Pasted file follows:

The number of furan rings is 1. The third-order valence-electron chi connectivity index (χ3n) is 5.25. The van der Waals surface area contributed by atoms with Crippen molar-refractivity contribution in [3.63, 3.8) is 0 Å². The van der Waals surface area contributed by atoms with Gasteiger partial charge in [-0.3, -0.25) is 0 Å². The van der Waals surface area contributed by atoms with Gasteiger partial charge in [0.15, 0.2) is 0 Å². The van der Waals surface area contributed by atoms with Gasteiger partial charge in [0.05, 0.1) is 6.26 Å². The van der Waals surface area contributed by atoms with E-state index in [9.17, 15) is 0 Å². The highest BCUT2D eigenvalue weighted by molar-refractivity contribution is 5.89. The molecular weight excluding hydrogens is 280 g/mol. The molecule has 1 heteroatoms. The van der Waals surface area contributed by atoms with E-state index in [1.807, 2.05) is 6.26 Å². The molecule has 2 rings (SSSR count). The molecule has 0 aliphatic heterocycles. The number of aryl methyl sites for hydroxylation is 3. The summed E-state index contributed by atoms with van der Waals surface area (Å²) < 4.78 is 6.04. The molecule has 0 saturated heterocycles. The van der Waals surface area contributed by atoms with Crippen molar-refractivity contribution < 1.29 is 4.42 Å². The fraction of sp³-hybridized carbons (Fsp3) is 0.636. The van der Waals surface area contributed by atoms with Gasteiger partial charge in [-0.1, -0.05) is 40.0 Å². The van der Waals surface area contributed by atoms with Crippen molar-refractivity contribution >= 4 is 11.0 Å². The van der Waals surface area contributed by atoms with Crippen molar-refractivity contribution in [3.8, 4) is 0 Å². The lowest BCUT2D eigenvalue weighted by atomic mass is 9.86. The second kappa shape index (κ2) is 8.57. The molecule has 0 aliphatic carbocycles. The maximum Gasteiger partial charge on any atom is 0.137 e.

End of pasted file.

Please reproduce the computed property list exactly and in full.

The number of furan rings is 1. The third-order valence-electron chi connectivity index (χ3n) is 5.25. The van der Waals surface area contributed by atoms with Crippen molar-refractivity contribution in [3.63, 3.8) is 0 Å². The van der Waals surface area contributed by atoms with Gasteiger partial charge in [-0.3, -0.25) is 0 Å². The van der Waals surface area contributed by atoms with Gasteiger partial charge in [0.15, 0.2) is 0 Å². The van der Waals surface area contributed by atoms with Gasteiger partial charge in [0.05, 0.1) is 6.26 Å². The van der Waals surface area contributed by atoms with E-state index in [9.17, 15) is 0 Å². The highest BCUT2D eigenvalue weighted by molar-refractivity contribution is 5.89. The molecular weight excluding hydrogens is 280 g/mol. The molecule has 1 heteroatoms. The van der Waals surface area contributed by atoms with E-state index in [1.807, 2.05) is 6.26 Å². The molecule has 2 rings (SSSR count). The molecule has 0 aliphatic heterocycles. The number of aryl methyl sites for hydroxylation is 3. The summed E-state index contributed by atoms with van der Waals surface area (Å²) < 4.78 is 6.04. The molecule has 0 saturated heterocycles. The van der Waals surface area contributed by atoms with Crippen molar-refractivity contribution < 1.29 is 4.42 Å². The fraction of sp³-hybridized carbons (Fsp3) is 0.636. The van der Waals surface area contributed by atoms with Gasteiger partial charge in [-0.1, -0.05) is 40.0 Å². The van der Waals surface area contributed by atoms with Crippen molar-refractivity contribution >= 4 is 11.0 Å². The van der Waals surface area contributed by atoms with Crippen molar-refractivity contribution in [3.8, 4) is 0 Å². The lowest BCUT2D eigenvalue weighted by atomic mass is 9.86. The second kappa shape index (κ2) is 8.57. The molecule has 0 aliphatic carbocycles. The maximum Gasteiger partial charge on any atom is 0.137 e.